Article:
At a time when students are taking on record debt to pursue education, the question of the value of the final degree is essential to one’s economic wellbeing. Millennials are buying houses at lower rates due to debt from school. This has long-term impacts on municipalities, regions, and the economy of the nation.

Why Should I Blog?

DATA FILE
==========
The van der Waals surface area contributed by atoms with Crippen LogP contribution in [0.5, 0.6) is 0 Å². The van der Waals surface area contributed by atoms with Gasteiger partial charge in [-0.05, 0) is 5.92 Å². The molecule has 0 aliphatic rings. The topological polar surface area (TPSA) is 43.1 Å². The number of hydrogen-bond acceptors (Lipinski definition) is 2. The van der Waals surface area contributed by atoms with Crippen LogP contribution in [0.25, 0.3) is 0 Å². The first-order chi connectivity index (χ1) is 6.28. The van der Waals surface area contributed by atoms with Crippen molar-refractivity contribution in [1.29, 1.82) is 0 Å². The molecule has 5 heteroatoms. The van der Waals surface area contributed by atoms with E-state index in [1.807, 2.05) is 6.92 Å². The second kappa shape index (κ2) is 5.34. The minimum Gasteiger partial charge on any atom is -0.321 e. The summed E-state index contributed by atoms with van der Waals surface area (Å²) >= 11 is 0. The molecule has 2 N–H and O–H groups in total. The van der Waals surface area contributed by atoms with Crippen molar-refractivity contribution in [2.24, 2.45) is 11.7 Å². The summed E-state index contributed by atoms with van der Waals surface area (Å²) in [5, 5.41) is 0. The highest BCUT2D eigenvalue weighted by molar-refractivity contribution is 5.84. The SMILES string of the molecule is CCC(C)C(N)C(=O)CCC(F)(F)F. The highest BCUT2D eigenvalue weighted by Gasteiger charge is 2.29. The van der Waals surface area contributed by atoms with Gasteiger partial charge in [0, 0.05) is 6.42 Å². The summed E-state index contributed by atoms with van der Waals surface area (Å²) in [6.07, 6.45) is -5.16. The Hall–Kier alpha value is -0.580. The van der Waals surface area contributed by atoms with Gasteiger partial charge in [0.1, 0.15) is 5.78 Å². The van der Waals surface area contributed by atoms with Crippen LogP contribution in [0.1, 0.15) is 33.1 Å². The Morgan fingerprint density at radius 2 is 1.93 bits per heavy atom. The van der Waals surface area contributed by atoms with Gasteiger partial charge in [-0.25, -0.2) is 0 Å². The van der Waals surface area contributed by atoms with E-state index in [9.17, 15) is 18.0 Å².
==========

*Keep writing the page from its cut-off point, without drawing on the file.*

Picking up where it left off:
I am fairly new to the concept of blogging. The only blog posts I have written have been for classes where blogging was required. I really don’t engage much in social media either, so the frequent sell of leveraging social media and internet networks for personal and professional engagement in larger communities while tempting didn’t seem like something I would be good at. However, the following phrase from Seth Goden completely changed how I think about the idea of blogging: “What matters is the humility that comes from writing it. What matters is the metacognition of thinking about what you are going to say.” That rationale for blogging resonates with me as something that was easier to tackle as a beginner. I could blog just to put my ideas out there, to gain publicity, to give my research more visibility, or to create a public professional profile for myself that will be valuable moving forward. But as someone who writes pretty much exclusively for publications and class reports, taking all of that on sounded a bit daunting. I was having trouble finding a starting point to “create a professional profile and engage with the entire online community”. I was completely overwhelmed at that prospect. But writing just to practice writing and to practice putting my thoughts into writing in a space where I can quickly get an idea of how people from diverse backgrounds interpret my writing seems like a reasonable starting point (I don’t actually know if that is actually any easier, but it seems less intimidating to me personally). So instead of this being another class where I just write blog posts to check off the requirements, I am going to make an effort to really make this a growing experience using blogging. It is a chance for me to become a better writer while simultaneously getting used to engaging in a practice that will be hugely beneficial in the future. Hopefully this will be a starting point for me.